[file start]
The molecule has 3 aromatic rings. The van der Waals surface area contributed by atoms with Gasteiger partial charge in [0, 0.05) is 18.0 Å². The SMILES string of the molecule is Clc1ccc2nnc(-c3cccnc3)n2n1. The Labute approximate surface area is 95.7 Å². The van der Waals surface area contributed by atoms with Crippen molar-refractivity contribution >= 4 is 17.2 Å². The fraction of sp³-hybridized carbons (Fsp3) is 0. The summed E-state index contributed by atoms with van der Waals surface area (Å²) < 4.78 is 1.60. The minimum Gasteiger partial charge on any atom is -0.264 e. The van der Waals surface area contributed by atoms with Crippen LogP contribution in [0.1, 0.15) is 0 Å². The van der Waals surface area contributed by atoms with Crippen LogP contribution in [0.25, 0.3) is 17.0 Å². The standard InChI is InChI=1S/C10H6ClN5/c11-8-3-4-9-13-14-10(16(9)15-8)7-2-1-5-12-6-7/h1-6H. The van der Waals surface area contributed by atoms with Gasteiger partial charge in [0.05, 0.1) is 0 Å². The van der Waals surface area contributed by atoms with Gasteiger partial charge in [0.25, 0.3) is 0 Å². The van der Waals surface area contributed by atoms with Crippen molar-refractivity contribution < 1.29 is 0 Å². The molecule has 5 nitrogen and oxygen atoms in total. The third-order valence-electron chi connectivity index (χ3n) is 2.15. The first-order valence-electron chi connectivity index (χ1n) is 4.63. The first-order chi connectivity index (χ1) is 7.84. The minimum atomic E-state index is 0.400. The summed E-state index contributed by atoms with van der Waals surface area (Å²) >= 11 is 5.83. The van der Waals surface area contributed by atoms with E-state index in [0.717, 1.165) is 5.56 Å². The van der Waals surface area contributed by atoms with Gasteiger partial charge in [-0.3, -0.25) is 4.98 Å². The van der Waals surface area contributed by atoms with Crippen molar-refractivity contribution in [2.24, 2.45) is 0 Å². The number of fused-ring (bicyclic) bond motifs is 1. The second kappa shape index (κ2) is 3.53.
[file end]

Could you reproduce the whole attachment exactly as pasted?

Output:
The molecule has 3 aromatic rings. The van der Waals surface area contributed by atoms with Gasteiger partial charge in [0, 0.05) is 18.0 Å². The SMILES string of the molecule is Clc1ccc2nnc(-c3cccnc3)n2n1. The Labute approximate surface area is 95.7 Å². The van der Waals surface area contributed by atoms with Crippen molar-refractivity contribution >= 4 is 17.2 Å². The fraction of sp³-hybridized carbons (Fsp3) is 0. The summed E-state index contributed by atoms with van der Waals surface area (Å²) < 4.78 is 1.60. The minimum Gasteiger partial charge on any atom is -0.264 e. The van der Waals surface area contributed by atoms with Crippen LogP contribution in [0.1, 0.15) is 0 Å². The van der Waals surface area contributed by atoms with Crippen LogP contribution in [0.25, 0.3) is 17.0 Å². The standard InChI is InChI=1S/C10H6ClN5/c11-8-3-4-9-13-14-10(16(9)15-8)7-2-1-5-12-6-7/h1-6H. The van der Waals surface area contributed by atoms with Gasteiger partial charge in [0.05, 0.1) is 0 Å². The van der Waals surface area contributed by atoms with Gasteiger partial charge in [0.25, 0.3) is 0 Å². The van der Waals surface area contributed by atoms with Crippen molar-refractivity contribution < 1.29 is 0 Å². The molecule has 5 nitrogen and oxygen atoms in total. The third-order valence-electron chi connectivity index (χ3n) is 2.15. The first-order valence-electron chi connectivity index (χ1n) is 4.63. The first-order chi connectivity index (χ1) is 7.84. The minimum atomic E-state index is 0.400. The summed E-state index contributed by atoms with van der Waals surface area (Å²) >= 11 is 5.83. The van der Waals surface area contributed by atoms with E-state index in [0.717, 1.165) is 5.56 Å². The van der Waals surface area contributed by atoms with Gasteiger partial charge in [-0.3, -0.25) is 4.98 Å². The van der Waals surface area contributed by atoms with Crippen molar-refractivity contribution in [2.24, 2.45) is 0 Å². The number of fused-ring (bicyclic) bond motifs is 1. The second kappa shape index (κ2) is 3.53.